If you read this regularly, or read back a few pages, you’ll know that I’ve recently come back to blogging here after quite a long break, and that there’s been a mini-flurry of posts. You can read them below!
A while ago, an online artist friend wrote in her blog that she’d decided to try to draw something every day, to practise her art skills. I was immediately attracted to the idea of trying to write something every day, maybe for this blog, as a similar useful discipline. But then I hadn’t the energy for it and the idea foundered.
Then I re-read her post the other week, and was encouraged to have a go. My flurry of posts ensued.
I believe in encouraging the encourager, so I mentioned to her that she’d encouraged me to start writing again. Her reply was along the lines: “Well actually… Yes, I really ought to get back to doing that.. I’m not doing it at the moment”.
Another online friend, a clarinettist, had had good intentions of practising every day. She wrote in her blog about feeling discouraged at not managing to do it. (She also wrote very encouragingly about being encouraged by me! Thank you.) And as you know if you’ve read below, my violin practice lapsed over Christmas…
How many of your New Year resolutions took the form “I will [insert idealistic ambition of personal perfection] every day”? Did they succeed?
I very much doubt that they did, but I’m not sure this is a bad thing. Reflecting on my own situatiion and the experiences of my fellow bloggers, I found myself thinking about the idea of creative cycles.
Learning, rest and cycles
I think any creative activity is in fact a learning process. Musical performance is included in this, by the way, because you have to create your particular style of playing. You’re always trying to develop and move forwards…
But learning is hard work for the brain. It doesn’t like concentrating hard on one thing indefinitely; after working at something new, it likes time to assimilate what has been learnt. If you play an instrument, imagine this scenario: one day, you go to a long rehearsal, or you do some intense practice at home. You work hard at it. When you stop, you’re definitely ready for a rest… Next day, when you practise some more, you don’t want to work on the same piece again, so you practise something else. Or you do try to play the same music, but seem to be having an “off day”. Or, more likely than not, you have a day off from playing, but the music you were practising is still going through your head. You find yourself unconsciously whistling tunes from it as you do other things. A few days later, you play the music again. You find it has improved a lot–while you weren’t working on it. Your practice told your brain what was required to play. Afterwards–most likely while you were asleep, if the suggestions of recent research are right–your brain set about “reprogramming” itself to achieve what you’d fed into it.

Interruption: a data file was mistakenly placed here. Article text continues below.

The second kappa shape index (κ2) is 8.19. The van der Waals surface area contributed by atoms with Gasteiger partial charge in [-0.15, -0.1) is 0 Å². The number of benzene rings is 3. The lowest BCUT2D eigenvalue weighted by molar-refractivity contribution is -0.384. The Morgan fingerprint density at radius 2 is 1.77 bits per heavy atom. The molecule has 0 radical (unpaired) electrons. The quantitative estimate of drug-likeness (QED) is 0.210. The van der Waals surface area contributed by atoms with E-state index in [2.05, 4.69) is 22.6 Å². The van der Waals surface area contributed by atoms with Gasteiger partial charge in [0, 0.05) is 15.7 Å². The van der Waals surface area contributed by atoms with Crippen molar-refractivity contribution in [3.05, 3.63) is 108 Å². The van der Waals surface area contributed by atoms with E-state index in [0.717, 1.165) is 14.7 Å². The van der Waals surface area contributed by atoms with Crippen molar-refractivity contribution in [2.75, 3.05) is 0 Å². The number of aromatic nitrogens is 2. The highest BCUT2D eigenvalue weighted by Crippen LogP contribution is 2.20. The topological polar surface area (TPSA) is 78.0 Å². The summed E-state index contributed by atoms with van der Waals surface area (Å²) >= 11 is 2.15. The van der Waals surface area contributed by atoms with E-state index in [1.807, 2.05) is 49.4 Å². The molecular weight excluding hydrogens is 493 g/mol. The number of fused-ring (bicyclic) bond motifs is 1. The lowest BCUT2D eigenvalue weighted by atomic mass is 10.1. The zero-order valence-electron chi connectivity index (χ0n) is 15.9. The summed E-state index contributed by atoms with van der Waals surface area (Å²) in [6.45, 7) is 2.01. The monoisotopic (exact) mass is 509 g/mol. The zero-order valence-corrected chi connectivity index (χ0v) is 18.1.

It does seem that most of the improvement happens between practice periods, not during them. That’s one reason why it’s a bad idea to force yourself to practise the same thing for hours on end, expecting it to become perfect as you practise. When your brain says you need to stop, you need to stop.
I think something similar might apply over longer timescales. Maybe we shouldn’t expect to keep our self-promise to do a particular activity every day–or even every week. Maybe it’s not even desirable that we should. (Or maybe our needs in this respect vary from person to person.) Each activity needs rest periods. A particularly long, intense period of one activity might need to be followed by a particularly long and complete rest from it. This might actually be healthy and not a failure on our part at all; it might be the success of recognising the way of working that enables us to give the best results.
Solo musicians whom I’ve met generally say that they like to learn the notes for a piece, then put it aside for several months before coming back to it. Then they’re ready to work on getting it ready for public performance. Slogging away for ever isn’t necessarily the best approach. In fact I’m pretty sure that for any creative activity it’s entirely the wrong one. (On a smaller timescale: I wrote the bulk of this post a week or so ago. Then I left it, and now that I’ve come back to edit it, the process feels a lot easier than it did then.)
I’m interested in a lot of different things–that’s probably obvious from my blog posts. But with most of them I’m never happy unless I involve myself in them in some depth. I’ll buy a textbook on a subject and study it. I’ll try to find out what the “professional” approach to it is. I’m interested in music, mathematics, computer programming, writing, and so on. Well, I can’t do all of those at once in the sort of depth I want to. Typically I’ll immerse myself in one of them for several months. Then I come to a natural point where it feels like time to do something else. I take a break from the activity I’ve immersed in, and immerse myself in the next one. So each activity happens in cycles, interspersed with the others.
The most important activities never quite go away, though. For example, there’s no time in the last twenty years when I’ve not been playing regularly in at least one orchestra. But there have been times when I was working hard at improving my violin technique, and others when I simply did what was required to prepare for the next concert. Those times haven’t been ones of musical inactivity, though: I’ve had the sense of using and consolidating the technique that was previously worked on. A period of learning followed by a period of consolidation.
So that’s how it seems to work for me. If you’re involved in any creative activity, do you have a similar experience of it going in cycles? I’d love to hear from you.